SAN FRANCISCO (KGO) -- The state is now investigating what lead to a woman's hand getting stuck in a Muni train door.
ABC7 obtained video by the San Francisco Examiner of the incident that injured the Muni rider.
The unidentified victim survived the fall but her condition is still unknown to the public.
An elderly woman can be seen walking up to a Muni train and, seconds later, the doors close in on her while part of her hand is stuck.
A Muni employee speaks to her, but the train pulls away. The unidentified rider was dragged onto the train tracks.
"Possibly her finger because the door close with less than a half of inch of space between the door and the door jamb when she reached for the door," said SFMTA spokesperson Paul Rose.
Even after this, SFMTA says the sliding doors in their new trains are safe.
"There are sensitive edges within the doors that can detect when a hand or an object is in the door preventing it from closing. In this case it appears that the door had less than half an inch to close and in the last millisecond this person reached for the door and tried to open it," said Rose.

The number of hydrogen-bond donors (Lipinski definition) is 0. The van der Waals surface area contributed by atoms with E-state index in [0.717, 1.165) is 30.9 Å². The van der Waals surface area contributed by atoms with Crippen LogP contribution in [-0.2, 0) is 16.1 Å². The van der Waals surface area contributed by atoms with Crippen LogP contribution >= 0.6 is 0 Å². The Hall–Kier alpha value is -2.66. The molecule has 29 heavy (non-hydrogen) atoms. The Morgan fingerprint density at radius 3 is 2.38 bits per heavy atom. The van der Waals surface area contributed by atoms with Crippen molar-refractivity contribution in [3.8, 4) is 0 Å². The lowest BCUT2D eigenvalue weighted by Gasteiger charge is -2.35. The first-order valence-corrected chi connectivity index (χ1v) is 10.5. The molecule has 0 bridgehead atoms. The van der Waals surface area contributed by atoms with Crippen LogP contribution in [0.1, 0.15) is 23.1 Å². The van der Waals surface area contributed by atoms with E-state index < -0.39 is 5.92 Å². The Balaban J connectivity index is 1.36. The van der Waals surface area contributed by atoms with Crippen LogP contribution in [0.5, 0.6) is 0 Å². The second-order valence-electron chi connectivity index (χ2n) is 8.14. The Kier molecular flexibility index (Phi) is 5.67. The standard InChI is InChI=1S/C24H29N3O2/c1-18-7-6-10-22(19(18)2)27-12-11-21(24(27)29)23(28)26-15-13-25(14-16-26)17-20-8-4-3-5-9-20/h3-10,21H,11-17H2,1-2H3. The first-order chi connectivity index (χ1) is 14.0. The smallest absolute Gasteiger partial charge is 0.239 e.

This is not the only problem with the new fleet of Muni trains. A pin holding two cars together snapped in mid-ride. SFMTA is making changes said Rose, "We decided not to couple the trains from one car into a two train until we get answers as to what's going on with the shear pin."
After this incident the California Public Utilities Commission says it's investigating and will inspect both the pin system and the sliding doors.
San Francisco District 6 supervisor Matt Haney wants Muni to provide a report to the San Francisco County Transportation Authority. "There clearly needs to be some different sensors on the doors or some way for riders to be able to see it in a different way. My understanding is that some of the operators actually flagged that this was an issue and they were concerned about it," said Haney.
There are 60 new Muni trains and 40 of them are active on streets. According to SFMTA, The California Public Utilities Commission inspected the trains for 6 months prior to their approval.
This video was obtained by The San Francisco Examiner.